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Financial Times: Nigeria’s oil delta crackdown heightens fear of attacks

By Dino Mahtani in Lagos

Published: August 22 2006 03:00 | Last updated: August 22 2006 03:00

A security crackdown in Nigeria’s oil producing delta region has heightened fears of further attacks against facilities as oil security analysts question the government’s methods.

At the weekend Nigerian security forces arrested about 100 people in operations in the country’s eastern delta oil hub of Port Harcourt. The operation, which a military spokesman said would be “the start of something bigger”, came in response to President Olusegun Obasanjo’s order to use “force for force” in response to a series of kidnappings of foreign oil workers during recent weeks.

Security sources said the order had been made to demonstrate government authority after Nigeria failed to stop militant attacks on facilities including an important export terminal early this year. The attacks cut by a quarter the output of the world’s eighth largest oil exporter. The series of kidnappings for ransom has since further highlighted deficiencies in the security apparatus.

Nigeria-based security analysts said the crackdown could simply lead to an escalation of conflict. “If it turns into a major military operation, we can expect more attacks on facilities. The oil industry is an Achilles’ heel for the government,” said one analyst.

On Sunday, a military patrol intercepted a militant boat in the southern delta as it prepared to release a Nigerian hostage – a Royal Dutch Shell employee who is now missing. The Movement for the Emancipation of the Niger Delta (Mend), which has claimed responsibility for this year’s attacks on facilities, said 10 militants were killed in the ensuing gun battle. Security sources said at least one soldier was also killed.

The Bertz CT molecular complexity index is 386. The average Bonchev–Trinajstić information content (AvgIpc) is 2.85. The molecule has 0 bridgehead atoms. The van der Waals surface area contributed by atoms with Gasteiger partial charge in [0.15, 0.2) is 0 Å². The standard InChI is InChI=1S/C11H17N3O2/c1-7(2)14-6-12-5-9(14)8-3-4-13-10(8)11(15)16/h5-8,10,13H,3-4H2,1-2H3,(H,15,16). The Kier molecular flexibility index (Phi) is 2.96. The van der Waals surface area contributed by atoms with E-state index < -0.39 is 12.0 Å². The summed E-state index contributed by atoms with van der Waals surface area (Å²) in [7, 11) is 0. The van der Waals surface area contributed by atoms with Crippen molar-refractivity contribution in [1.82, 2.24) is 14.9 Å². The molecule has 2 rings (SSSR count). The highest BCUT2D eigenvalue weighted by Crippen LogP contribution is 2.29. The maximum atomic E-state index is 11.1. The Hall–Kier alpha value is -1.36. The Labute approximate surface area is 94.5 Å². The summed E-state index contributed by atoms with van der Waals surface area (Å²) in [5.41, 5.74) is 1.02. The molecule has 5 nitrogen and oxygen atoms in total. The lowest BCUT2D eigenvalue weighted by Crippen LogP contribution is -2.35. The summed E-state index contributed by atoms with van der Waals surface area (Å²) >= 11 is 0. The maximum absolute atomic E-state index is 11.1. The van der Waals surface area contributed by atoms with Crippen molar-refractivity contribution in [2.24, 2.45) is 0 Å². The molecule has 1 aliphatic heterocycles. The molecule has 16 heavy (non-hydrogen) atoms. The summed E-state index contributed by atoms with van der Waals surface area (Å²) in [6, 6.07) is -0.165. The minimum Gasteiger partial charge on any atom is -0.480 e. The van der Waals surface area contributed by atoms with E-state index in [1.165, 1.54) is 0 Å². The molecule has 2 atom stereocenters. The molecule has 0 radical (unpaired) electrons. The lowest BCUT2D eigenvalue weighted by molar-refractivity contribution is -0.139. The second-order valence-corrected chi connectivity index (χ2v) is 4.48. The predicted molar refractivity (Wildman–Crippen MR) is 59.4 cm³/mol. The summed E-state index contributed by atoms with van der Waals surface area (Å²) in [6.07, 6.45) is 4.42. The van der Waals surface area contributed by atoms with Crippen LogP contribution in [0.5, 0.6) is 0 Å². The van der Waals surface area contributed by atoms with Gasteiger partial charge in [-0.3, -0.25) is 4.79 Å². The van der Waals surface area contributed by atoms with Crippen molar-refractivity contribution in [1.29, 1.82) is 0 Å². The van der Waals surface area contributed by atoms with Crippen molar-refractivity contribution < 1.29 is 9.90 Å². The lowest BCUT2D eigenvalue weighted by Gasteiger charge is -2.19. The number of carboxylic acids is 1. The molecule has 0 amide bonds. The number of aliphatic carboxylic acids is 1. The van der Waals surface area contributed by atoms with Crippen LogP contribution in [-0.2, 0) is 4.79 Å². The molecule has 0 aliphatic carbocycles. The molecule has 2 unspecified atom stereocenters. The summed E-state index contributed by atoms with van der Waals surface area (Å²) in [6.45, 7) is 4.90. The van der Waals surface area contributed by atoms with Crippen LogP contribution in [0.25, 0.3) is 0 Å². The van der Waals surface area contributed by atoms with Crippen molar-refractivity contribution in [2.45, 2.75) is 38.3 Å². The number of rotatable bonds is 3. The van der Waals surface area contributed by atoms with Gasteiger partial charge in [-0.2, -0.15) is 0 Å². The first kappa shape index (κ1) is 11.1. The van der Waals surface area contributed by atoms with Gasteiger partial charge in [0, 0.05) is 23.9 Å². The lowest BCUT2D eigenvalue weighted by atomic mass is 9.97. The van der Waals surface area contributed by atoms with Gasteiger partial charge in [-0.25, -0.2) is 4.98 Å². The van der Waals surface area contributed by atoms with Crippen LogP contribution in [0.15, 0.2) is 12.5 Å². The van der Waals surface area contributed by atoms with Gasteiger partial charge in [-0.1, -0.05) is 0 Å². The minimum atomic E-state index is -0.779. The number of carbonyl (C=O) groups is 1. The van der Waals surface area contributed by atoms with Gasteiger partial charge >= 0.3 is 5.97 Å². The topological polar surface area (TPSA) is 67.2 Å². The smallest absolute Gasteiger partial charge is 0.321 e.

The military said it had released about 50 people captured in Friday’s operation and was still questioning 50 others with a view to preparing further operations in the waterways of the east and southern delta. Security had been beefed up at strategic export terminals, but several oilfields remained vulnerable to attack, according to security sources.

The government and some oil multinationals have meanwhile negotiated with FNDIC, a western delta militant group seen as one of the delta’s most cohesive militant forces. FNDIC mobilised an onslaught on oil facilities in the western delta in advance of the 2003 elections. The action cut 40 per cent of Nigeria’s oil output. The group was instrumental in Mend’s attacks this year, and Mend says it still commands the loyalty of FNDIC’s top field commander.

The government’s negotiations with FNDIC could give the military more room to focus on the eastern delta where kidnapping by smaller groups has been increasing in recent weeks.

But Nigeria’s military – which is blighted by corruption, ill discipline and a lack of equipment – is often unable to operate efficiently in the swamps and creeks that serve as militant hideouts.

Previous military operations in the area have brought accusations of human rights violations against civilians and aggravated tensions.

Many delta militant groups have been backed by political figures to act as strongmen, extort money and build up influence by participating in the organised theft of crude oil in partnership with military and political figures.

Mend has been trying to draw on their loyalties to force the government to concede a greater share of oil revenue for the delta’s Ijaw people.

The debate over the distribution of oil revenue is taking place across Nigeria’s wider political arena in the run-up to elections. A security report by top service chiefs submitted to Mr Obasanjo in 2002 and now seen by the Financial Times recommended that delta states should control 50 per cent of their resources, as opposed to the 13 per cent at present.

The recommendations have not been implemented. Analysts point out that many of the delta’s top politicians are also to blame for squandered oil wealth.

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